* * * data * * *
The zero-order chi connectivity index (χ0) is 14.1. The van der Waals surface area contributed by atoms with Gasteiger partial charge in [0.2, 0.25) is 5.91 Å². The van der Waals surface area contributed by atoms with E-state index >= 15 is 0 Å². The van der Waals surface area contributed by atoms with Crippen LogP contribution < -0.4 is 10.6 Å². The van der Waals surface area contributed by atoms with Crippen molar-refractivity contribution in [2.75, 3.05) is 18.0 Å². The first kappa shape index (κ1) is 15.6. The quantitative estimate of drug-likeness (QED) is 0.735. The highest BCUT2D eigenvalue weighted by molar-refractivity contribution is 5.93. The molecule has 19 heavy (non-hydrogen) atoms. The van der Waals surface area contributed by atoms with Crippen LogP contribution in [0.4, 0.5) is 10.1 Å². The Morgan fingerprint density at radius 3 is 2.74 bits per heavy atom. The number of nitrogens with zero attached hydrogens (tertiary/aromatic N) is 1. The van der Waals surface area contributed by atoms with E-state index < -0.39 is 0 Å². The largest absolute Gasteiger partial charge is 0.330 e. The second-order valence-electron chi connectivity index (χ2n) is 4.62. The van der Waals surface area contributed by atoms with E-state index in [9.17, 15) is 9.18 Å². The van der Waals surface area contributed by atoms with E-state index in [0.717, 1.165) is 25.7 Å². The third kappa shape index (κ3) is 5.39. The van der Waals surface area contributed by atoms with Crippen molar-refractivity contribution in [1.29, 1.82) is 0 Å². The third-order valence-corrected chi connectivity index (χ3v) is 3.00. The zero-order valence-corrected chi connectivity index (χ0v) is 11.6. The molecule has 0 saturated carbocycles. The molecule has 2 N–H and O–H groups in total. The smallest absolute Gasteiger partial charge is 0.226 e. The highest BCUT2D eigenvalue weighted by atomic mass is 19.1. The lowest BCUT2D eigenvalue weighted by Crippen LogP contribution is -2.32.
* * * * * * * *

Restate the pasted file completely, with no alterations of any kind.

The zero-order chi connectivity index (χ0) is 14.1. The van der Waals surface area contributed by atoms with Gasteiger partial charge in [0.2, 0.25) is 5.91 Å². The van der Waals surface area contributed by atoms with E-state index >= 15 is 0 Å². The van der Waals surface area contributed by atoms with Crippen LogP contribution < -0.4 is 10.6 Å². The van der Waals surface area contributed by atoms with Crippen molar-refractivity contribution in [2.75, 3.05) is 18.0 Å². The first kappa shape index (κ1) is 15.6. The quantitative estimate of drug-likeness (QED) is 0.735. The highest BCUT2D eigenvalue weighted by molar-refractivity contribution is 5.93. The molecule has 19 heavy (non-hydrogen) atoms. The van der Waals surface area contributed by atoms with Crippen LogP contribution in [0.4, 0.5) is 10.1 Å². The Morgan fingerprint density at radius 3 is 2.74 bits per heavy atom. The number of nitrogens with zero attached hydrogens (tertiary/aromatic N) is 1. The van der Waals surface area contributed by atoms with E-state index < -0.39 is 0 Å². The largest absolute Gasteiger partial charge is 0.330 e. The second-order valence-electron chi connectivity index (χ2n) is 4.62. The van der Waals surface area contributed by atoms with E-state index in [9.17, 15) is 9.18 Å². The van der Waals surface area contributed by atoms with E-state index in [0.717, 1.165) is 25.7 Å². The third kappa shape index (κ3) is 5.39. The van der Waals surface area contributed by atoms with Crippen molar-refractivity contribution in [1.29, 1.82) is 0 Å². The third-order valence-corrected chi connectivity index (χ3v) is 3.00. The zero-order valence-corrected chi connectivity index (χ0v) is 11.6. The molecule has 0 saturated carbocycles. The molecule has 2 N–H and O–H groups in total. The smallest absolute Gasteiger partial charge is 0.226 e. The highest BCUT2D eigenvalue weighted by atomic mass is 19.1. The lowest BCUT2D eigenvalue weighted by Crippen LogP contribution is -2.32.